The Chicago Manual of Style (CMOS) is published by the University of Chicago Press and is often used in business, history, fine arts, and the humanities. There are two different systems of CMOS, "Notes and Bibliography" and "Author/Date." This guide will focus on the more popular Notes and Bibliography system. This format requires either footnotes or endnotes and a bibliography at the end of the paper.
CMOS also has specific rules related to capitalization, abbreviations, the appearance of dates, and punctuation in citations that are unique to this style and help distinguish it from others.
NOTE: This LibGuide is not exhaustive - if you do not see the type of source your are tying to cite, please consult the Chicago Manual of Style Online (linked below).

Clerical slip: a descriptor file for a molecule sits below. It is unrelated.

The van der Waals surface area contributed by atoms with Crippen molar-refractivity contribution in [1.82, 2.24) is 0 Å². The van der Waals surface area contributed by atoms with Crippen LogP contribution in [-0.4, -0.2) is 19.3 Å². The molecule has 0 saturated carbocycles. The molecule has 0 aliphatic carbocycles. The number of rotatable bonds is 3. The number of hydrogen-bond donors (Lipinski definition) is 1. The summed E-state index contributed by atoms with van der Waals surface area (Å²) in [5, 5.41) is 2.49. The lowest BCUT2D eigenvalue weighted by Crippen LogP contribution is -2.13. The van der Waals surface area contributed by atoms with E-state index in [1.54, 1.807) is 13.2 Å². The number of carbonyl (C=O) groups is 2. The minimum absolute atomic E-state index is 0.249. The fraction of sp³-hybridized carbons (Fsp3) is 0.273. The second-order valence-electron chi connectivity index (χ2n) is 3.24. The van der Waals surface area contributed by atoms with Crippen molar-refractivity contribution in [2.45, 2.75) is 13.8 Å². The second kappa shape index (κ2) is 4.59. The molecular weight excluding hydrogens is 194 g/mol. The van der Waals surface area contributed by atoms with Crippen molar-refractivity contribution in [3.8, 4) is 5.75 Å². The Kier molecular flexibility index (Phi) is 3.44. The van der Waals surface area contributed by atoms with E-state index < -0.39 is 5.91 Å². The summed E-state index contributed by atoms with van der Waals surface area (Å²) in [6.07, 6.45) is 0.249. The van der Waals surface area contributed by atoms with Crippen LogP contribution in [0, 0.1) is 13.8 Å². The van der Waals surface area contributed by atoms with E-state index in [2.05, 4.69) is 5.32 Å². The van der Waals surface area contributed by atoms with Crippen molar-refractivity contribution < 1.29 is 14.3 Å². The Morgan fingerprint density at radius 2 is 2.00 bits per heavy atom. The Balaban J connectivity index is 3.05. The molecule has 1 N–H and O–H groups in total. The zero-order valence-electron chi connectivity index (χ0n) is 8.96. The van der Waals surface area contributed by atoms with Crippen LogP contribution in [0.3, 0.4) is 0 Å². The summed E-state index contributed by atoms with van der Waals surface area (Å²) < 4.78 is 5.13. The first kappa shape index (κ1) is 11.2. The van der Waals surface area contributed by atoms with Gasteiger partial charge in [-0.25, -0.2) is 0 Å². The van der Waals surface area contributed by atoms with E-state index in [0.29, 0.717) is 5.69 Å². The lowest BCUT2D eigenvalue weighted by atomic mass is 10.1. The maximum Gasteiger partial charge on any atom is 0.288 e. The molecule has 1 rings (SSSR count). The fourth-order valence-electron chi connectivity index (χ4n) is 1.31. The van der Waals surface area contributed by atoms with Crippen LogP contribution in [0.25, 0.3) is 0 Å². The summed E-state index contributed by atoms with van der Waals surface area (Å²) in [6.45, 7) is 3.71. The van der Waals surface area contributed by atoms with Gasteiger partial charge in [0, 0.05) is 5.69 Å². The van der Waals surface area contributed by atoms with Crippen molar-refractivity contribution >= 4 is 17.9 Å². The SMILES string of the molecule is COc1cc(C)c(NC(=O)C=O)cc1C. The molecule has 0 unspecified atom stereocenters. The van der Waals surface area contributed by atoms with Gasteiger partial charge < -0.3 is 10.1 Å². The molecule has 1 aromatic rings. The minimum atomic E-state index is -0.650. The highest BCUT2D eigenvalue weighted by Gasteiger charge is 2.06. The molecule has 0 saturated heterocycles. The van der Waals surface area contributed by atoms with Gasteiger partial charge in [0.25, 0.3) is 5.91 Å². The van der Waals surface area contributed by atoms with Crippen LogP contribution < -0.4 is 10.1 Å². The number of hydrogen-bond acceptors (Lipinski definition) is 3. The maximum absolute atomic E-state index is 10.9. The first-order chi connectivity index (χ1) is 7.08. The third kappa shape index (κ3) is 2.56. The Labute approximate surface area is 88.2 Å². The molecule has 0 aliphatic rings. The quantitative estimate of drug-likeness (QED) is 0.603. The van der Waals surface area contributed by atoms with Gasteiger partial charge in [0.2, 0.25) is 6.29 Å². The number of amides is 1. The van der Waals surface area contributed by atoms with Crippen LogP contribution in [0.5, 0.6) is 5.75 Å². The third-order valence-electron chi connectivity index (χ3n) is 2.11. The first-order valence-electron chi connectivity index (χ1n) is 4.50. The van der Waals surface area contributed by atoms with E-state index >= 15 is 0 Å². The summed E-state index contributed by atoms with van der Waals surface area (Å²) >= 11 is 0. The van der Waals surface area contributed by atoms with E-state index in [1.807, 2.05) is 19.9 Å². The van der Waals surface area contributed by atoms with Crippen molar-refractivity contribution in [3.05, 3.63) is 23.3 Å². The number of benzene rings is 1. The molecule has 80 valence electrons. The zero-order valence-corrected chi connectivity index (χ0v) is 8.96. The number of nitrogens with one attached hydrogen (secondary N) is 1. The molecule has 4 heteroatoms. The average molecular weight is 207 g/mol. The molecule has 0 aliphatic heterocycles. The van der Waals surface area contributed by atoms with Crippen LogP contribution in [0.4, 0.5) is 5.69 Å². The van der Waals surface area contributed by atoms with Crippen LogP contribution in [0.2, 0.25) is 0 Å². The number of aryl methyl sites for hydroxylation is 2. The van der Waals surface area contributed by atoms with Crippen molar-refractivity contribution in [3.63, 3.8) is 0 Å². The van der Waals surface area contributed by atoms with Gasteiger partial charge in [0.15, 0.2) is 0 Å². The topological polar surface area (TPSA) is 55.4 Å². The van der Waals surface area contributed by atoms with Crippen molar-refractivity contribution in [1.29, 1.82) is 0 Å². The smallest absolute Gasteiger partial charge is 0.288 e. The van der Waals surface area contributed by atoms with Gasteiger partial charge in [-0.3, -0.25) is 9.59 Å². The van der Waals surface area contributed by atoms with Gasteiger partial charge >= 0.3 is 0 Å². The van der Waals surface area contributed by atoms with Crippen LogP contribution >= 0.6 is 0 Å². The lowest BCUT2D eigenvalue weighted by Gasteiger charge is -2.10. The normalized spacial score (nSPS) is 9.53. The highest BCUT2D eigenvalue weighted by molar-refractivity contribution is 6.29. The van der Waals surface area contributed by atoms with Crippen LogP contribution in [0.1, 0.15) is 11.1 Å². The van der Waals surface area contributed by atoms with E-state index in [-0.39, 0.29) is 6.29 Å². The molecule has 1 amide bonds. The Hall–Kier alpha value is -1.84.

Depending on the source type (book, journal article, etc.), your bibliography entry and footnote/endnote are composed of these major elements:
There are additional elements that may be required based on the source type. They are assembled in a specific order and followed by specific punctuation.
A DOI (Digital Object Identifier) is an identifier assigned by the publisher that provides a persistent link to the online source. Scholarly journals accessed online are often assigned a DOI number. If a DOI is available, use it at the end of the citation.
Working with this template and the information indicated on your source, you should be able to create an accurate Bibliography entry for almost any source you use.